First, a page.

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Civil War
00000174-b11b-ddc3-a1fc-bfdbb1a20000The Schreiner University Department of History is honoring the sesquicentennial of the American Civil War with a series of short vignettes focusing on events from 1861 through 1865. The Civil War was the most destructive conflict in American history, but it was also one of our most defining moments as a people and as a nation. Let us know what you think about "This Week in the Civil War." E-mail your comments to Dr. John Huddleston at jhuddles@schreiner.edu.Airs: Weekdays at 5:19 a.m., 8:19 a.m., 4:19 p.m. on KTXI and 4:49 a.m., 9:29 p.m. on KSTX.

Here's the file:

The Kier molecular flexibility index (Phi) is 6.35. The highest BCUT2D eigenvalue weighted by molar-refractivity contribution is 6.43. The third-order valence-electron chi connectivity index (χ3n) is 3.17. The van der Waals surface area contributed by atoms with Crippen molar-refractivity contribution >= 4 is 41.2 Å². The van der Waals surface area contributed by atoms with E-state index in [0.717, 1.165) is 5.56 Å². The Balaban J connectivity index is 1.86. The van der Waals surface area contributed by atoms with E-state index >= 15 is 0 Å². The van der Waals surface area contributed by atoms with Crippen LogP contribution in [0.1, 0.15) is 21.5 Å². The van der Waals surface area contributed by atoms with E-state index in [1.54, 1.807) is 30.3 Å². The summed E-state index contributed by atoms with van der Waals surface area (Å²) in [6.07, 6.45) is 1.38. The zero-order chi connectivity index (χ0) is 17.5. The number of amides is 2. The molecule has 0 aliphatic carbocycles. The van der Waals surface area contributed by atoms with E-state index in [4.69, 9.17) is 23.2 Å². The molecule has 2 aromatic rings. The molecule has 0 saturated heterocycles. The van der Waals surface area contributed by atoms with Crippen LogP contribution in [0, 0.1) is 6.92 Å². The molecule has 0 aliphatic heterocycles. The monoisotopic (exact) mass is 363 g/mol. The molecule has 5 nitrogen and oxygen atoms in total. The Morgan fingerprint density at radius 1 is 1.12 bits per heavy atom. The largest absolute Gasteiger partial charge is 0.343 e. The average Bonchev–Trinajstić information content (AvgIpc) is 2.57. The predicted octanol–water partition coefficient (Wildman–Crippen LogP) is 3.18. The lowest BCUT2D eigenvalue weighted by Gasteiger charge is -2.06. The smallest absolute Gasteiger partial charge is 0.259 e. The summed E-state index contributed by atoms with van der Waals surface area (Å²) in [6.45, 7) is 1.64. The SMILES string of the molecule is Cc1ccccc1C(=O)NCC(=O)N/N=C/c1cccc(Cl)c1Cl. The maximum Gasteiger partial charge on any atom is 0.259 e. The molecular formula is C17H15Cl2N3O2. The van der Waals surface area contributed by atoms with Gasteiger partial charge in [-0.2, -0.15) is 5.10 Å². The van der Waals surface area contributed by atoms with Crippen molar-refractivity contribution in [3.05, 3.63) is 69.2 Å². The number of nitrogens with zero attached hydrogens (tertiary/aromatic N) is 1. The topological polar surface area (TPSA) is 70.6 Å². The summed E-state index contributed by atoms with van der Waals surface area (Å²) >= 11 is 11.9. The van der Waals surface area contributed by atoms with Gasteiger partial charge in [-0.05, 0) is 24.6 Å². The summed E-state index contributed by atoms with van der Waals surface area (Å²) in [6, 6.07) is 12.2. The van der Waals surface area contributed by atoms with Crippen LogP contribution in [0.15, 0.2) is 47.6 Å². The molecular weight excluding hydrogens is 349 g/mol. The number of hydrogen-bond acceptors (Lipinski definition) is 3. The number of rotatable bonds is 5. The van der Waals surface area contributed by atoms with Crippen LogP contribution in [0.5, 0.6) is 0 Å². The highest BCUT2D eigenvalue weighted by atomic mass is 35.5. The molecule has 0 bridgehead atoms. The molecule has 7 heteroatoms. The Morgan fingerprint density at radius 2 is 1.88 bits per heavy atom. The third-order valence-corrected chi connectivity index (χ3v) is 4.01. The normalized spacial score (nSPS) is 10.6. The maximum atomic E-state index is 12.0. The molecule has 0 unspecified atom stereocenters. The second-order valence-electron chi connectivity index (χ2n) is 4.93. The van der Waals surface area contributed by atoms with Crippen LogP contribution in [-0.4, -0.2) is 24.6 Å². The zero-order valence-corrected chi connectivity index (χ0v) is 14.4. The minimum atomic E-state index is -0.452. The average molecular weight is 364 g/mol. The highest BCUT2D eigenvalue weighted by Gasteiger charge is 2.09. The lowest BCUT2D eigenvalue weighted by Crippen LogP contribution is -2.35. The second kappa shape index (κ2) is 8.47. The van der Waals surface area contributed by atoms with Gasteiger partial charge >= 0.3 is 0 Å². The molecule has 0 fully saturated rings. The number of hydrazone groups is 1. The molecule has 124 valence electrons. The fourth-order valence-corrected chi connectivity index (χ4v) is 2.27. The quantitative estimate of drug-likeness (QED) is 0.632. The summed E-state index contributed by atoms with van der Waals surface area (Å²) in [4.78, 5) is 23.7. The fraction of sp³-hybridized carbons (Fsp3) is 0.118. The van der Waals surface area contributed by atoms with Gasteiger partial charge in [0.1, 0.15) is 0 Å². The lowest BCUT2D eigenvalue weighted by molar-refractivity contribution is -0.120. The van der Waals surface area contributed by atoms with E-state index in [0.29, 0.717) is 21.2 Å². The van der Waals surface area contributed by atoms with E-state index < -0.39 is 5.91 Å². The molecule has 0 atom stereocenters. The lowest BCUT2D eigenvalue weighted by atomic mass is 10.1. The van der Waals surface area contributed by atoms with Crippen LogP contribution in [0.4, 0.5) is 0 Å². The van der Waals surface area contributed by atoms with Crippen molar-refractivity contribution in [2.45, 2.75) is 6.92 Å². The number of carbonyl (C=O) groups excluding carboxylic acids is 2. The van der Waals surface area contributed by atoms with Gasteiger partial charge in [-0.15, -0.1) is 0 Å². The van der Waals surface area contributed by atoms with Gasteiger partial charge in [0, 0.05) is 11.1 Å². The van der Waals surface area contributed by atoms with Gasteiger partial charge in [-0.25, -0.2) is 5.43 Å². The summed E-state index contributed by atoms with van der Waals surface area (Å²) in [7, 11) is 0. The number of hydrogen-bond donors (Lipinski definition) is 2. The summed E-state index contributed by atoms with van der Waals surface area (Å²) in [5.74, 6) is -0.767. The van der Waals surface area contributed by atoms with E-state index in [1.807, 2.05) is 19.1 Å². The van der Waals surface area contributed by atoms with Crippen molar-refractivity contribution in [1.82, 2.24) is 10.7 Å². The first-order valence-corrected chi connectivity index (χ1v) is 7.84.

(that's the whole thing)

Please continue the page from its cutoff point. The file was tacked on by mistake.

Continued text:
This Week in the Civil War - #1001

  Confederate  President Jefferson Davis on Friday, January 6, 1865 wrote his Vice President Alexander Stephens, who had become extremely critical of Davis’ administration.  Relative to Stephens’ allegation that Davis had preferred Lincoln over McClellan in the recent Union election, Davis wrote, “I am aware that I was unfortunate enough to incur your disapproval of my policy….I assure you that it would be to me a source of sincerest pleasure to see you devoting your great and admitted ability exclusively to upholding the confidence and animating the spirit of the people to unconquerable resistance against their foes.”  As if military defeat on the battlefield was not enough to destroy the South, the Confederate States of America had to deal with a divided administration of individuals who loathed each other.